Some maintenance is being worked on in our Active Directory here and my supervisor asked me if SQL Server cared about the location of security and service accounts.

I told him I didn't think it did but I wasn't 100% sure.

So, for service accounts and security groups used to control access to the database, does SQL Server care where they are in Active Directory?

  • 1
    Do you mean where they reside within the OU structure? If that's the case then no, SQL doesn't care.
    – Nic
    Commented Feb 6, 2013 at 21:29
  • @nic yes, that is what i mean.
    – DForck42
    Commented Feb 6, 2013 at 22:13

2 Answers 2


No SQL Server doesn't care where in the OU the account and/or groups are. Everything is done via SIDs, or in the case of the service accounts with the actual username and password to startup the service.


AFAIK, everything in SQL Server related to Windows security is based on SIDs, so the location in Active Directory is irrelevant.

As I discovered experimentally while writing this answer, Windows login SIDs are cached internally in SQL Server, so the authentication process never even hits AD after the login is created.

So long as objects aren't themselves modified (deleted, group members changed, etc. -- i.e., the obvious stuff which won't be happening), you can move the users and groups around between OUs at any time.

  • 2
    Jon, that's not actually true. While yes the users SID is stored within the SQL Server every time the user connects to the SQL Server instance that account is verified against AD to ensure that the user account is still active and to see what groups the account is a member of. Kerberos handles most of this, but there is plenty of talking between SQL and AD.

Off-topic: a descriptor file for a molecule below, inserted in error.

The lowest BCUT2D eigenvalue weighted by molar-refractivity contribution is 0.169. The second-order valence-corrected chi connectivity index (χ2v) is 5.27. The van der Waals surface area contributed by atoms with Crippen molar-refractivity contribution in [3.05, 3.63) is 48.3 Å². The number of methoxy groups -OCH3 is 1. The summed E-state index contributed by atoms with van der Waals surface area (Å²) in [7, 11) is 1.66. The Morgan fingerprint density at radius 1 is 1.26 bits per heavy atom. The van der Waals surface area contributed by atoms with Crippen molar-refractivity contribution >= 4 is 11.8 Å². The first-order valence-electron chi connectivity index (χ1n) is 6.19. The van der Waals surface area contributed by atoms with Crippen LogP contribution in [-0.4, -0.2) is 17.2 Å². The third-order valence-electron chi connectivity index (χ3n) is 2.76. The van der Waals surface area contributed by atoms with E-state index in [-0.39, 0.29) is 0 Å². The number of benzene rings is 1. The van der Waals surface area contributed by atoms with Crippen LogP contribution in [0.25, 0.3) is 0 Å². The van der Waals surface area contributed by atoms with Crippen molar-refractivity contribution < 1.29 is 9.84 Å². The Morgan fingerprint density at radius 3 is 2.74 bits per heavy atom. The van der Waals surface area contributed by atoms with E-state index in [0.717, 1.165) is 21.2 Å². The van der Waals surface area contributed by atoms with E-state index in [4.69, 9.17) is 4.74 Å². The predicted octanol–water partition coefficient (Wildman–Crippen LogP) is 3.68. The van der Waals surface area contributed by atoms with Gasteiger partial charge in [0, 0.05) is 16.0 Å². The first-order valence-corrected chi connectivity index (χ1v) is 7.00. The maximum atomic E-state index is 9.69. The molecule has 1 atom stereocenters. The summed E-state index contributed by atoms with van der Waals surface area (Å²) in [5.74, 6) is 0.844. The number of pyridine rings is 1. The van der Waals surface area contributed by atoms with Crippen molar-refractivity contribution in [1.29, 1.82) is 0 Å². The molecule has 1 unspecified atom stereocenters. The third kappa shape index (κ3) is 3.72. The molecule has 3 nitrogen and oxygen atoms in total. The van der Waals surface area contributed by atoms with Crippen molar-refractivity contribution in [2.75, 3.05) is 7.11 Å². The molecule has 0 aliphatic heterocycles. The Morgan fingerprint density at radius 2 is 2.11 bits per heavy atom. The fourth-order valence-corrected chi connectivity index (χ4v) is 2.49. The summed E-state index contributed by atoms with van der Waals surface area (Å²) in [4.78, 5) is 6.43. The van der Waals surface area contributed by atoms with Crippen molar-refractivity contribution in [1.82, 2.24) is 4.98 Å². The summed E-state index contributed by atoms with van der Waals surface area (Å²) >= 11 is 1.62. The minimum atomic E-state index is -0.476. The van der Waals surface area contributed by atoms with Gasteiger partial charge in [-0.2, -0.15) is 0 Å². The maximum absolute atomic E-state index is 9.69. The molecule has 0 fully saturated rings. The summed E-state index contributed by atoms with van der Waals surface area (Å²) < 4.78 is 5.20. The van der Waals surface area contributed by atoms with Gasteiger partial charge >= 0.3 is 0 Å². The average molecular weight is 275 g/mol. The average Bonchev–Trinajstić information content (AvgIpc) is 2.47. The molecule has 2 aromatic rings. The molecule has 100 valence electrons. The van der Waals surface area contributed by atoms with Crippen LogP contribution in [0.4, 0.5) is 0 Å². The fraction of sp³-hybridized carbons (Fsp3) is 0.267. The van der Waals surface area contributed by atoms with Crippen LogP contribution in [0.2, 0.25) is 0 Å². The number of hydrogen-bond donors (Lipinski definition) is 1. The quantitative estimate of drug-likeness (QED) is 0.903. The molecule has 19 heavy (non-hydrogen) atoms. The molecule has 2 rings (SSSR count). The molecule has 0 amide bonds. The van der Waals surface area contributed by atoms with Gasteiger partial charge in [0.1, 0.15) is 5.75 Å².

– mrdenny
    Commented Feb 7, 2013 at 4:12
  • @mrdenny: I ran the following test: created a local user, created a login in SQL for that user, ran Management Studio as the local user, disabled the user account, connected to the SQL instance using Windows authentication. The connection succeeded. Your thoughts? Group membership is the same deal -- it only takes effect the next time the user logs in; in fact, that's exactly what the Group Membership dialog box says: "Changes to a user's group membership are not effective until the next time the user logs on." I can even physically delete the group and it's still effective until next log on.
    – Jon Seigel
    Commented Feb 7, 2013 at 19:17
  • hum, SQL is supposed to verify that the Kerberos ticket is still valid, which is shouldn't be because the account is not disabled. I'm going to need to dig into what's going on. You are correct about the groups not being refreshed. In my config I'm usually not on the domain, so things work differently and I forget that sometimes. I'm quite surprised that a domain account that once disabled still allowed the connection to SQL.
    – mrdenny
    Commented Feb 7, 2013 at 22:54
  • @mrdenny: I just re-ran the same test in a domain scenario (was at home before) with the same result. I was even able to delete the user account itself and still connect to the instance after I had initially logged on. I'm not sure if it's time-limited, so I'll keep Management Studio open (run as the deleted user account) and try again in a little while and report back.
    – Jon Seigel
    Commented Feb 8, 2013 at 14:48
  • Still works ~1.5 hours later. I'm not an expert in this area, but it seems that once you get the token on the client, there's pretty much free reign until you log off and try to get a new token.
    – Jon Seigel
    Commented Feb 8, 2013 at 16:08

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